I was having a conversation at work that ended with me asking one of the men in my department if he was a feminist. His response was quick and decisive, a resounding, “No.” I won’t lie, I was taken aback. I had never consciously considered it before, but I guess I just always assumed he was a feminist. He had a young daughter, he has hired many women, always treats me/us with respect, etc. So, yeah, assumptions and asses and you and me and all that jazz, but what can I say? I am human.
It bothered me to the point where I messaged him and asked if he was sure he wasn’t a closet feminist, or something; but he gently assured me by saying, “Sorry to break it to you, but no, I’m not a feminist.” He asked why I decided to pursue the conversation and I told him about my assumptions, and how I figured all men turned into feminists, once they had daughters. This seemed to pique his interest, as the next message was a snipped image of the definition of feminism:
The text that followed simply said, “Yes. I believe in this.” We talked a little bit about why he was reluctant to identify as a feminist, and I surmised that it was likely due to an inherent misunderstanding of the movement holistically, and the violently negative connotation by which we, feminists, are portrayed by our opponents.
A lot of people really hate the idea of feminism. They believe that the day women stepped out of their kitchens and into the workforce was the day America started her downward spiral. Women focusing on their careers rather than just their families meant that the family unit collapsed. And, yet, many women still choose to remain at home and raise their children exclusively. Everyone has an opinion on this subject, but that job is not for the weak. Being a full-time mom is the hardest job there is, and undoubtedly the most thankless. Yet some women choose to do it, and enjoy it immensely. That is their choice.
Honestly, that is all feminism is meant to accomplish: the ability to choose. Autonomy over our lives, our bodies, our relationships, our careers. We ask for nothing more than the rights men have always enjoyed. Why is that such a preposterous notion? Why does the idea of equal rights among the sexes inspire such hostile reactions from so many?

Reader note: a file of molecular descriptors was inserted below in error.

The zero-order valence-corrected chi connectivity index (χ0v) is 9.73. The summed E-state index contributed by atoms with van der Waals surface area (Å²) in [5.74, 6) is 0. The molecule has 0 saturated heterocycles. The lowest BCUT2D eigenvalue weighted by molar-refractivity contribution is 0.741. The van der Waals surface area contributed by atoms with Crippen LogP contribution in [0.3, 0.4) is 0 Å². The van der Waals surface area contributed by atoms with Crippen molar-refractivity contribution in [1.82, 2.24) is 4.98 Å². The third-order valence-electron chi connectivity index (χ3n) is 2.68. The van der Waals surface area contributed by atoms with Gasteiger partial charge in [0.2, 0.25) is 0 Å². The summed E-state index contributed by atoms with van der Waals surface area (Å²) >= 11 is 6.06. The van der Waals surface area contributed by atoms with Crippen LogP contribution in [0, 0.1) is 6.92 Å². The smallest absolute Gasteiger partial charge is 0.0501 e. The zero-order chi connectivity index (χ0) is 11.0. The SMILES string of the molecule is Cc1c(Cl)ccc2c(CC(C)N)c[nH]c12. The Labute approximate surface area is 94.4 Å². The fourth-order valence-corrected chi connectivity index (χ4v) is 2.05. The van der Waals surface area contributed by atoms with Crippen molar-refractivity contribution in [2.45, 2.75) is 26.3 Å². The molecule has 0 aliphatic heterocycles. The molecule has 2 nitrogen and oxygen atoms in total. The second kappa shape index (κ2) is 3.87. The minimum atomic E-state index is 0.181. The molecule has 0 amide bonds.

Many attribute this visceral response to Rush Limbaugh, and his decades-long crusade against women in general, and “feminazis”, as he so coined the louder feminists, in particular. He finds feminists repugnant, and is unapologetic in his maniacal rants against the feminazis bold enough to voice their opinions and cute ideas about equality. After all, women can’t be equal! I mean, honestly! They are so fragile and emotional and they, like, bleed out of their holes for an entire week each month without dying, and are able to literally grow humans and push them out of impossibly small holes and are honestly just definitely all witches.
Let me be clear: some feminists are extremists who hate all men and I don’t know, whatever other terrible things people attribute to our movement. But at the end of the day, most of us just want to have a level playing field. I don’t want any special treatment. I am not asking for MORE than the men. I am asking to be equally considered among them. I want to make the same money my peers make for doing the same job as me. I want to be safe in the knowledge that if some monster frat boy rapes a young girl, he will be duly punished for it. I want to end rape culture. I want women to be considered equally for all positions for which they are qualified.
I will not cut your dick off. I will not emasculate you (unless you really deserve it). I will not attack you with my feminist agenda and try and diminish your male ego or convert you to the cause (at least, not right away). I only want us to start in the same spot and have the same chance of achieving our goals, based on merit, experience and history.
I want women to be able to control their own bodily decisions– all of them. Sex, pregnancy, abortion, marriage– I want all of those things to be a personal choice that a woman is not persecuted for making, no matter her final decision.
I want people to know what feminism means. I want them to understand everything I just explained, rather than the bullshit propaganda that is out there that paints us as lunatics that want to lock all the men up and just use them as sperm banks while we turn American into Valhalla, wherein women rule everything. I want them to accept that feminism is good for EVERYONE, not just women. I want them to also recognize that this means all women, not just white ones. That intersectional feminism is the only feminism that should exist. That women of color need not be forgotten by history any longer, and that their magic and accomplishments be celebrated with equal jubilation.
Perhaps what I want equates to a perfect world, and we all know that that is not the plane on which we live. But I do believe, with more conversations like the one that inspired this story, we will do wonders for spreading the truth about what it means to be a feminist. I know at least one man for sure who identifies now, where he didn’t before. That’s one more ally, and that is never a bad thing. I’m happy to have him on our side.
Dani Strehle, Editor-in-Chief and Co-Founder, is hoping to reshape the narrative to leave behind a better world for her daughters, so that they may sustain, rather than battle and rebuild.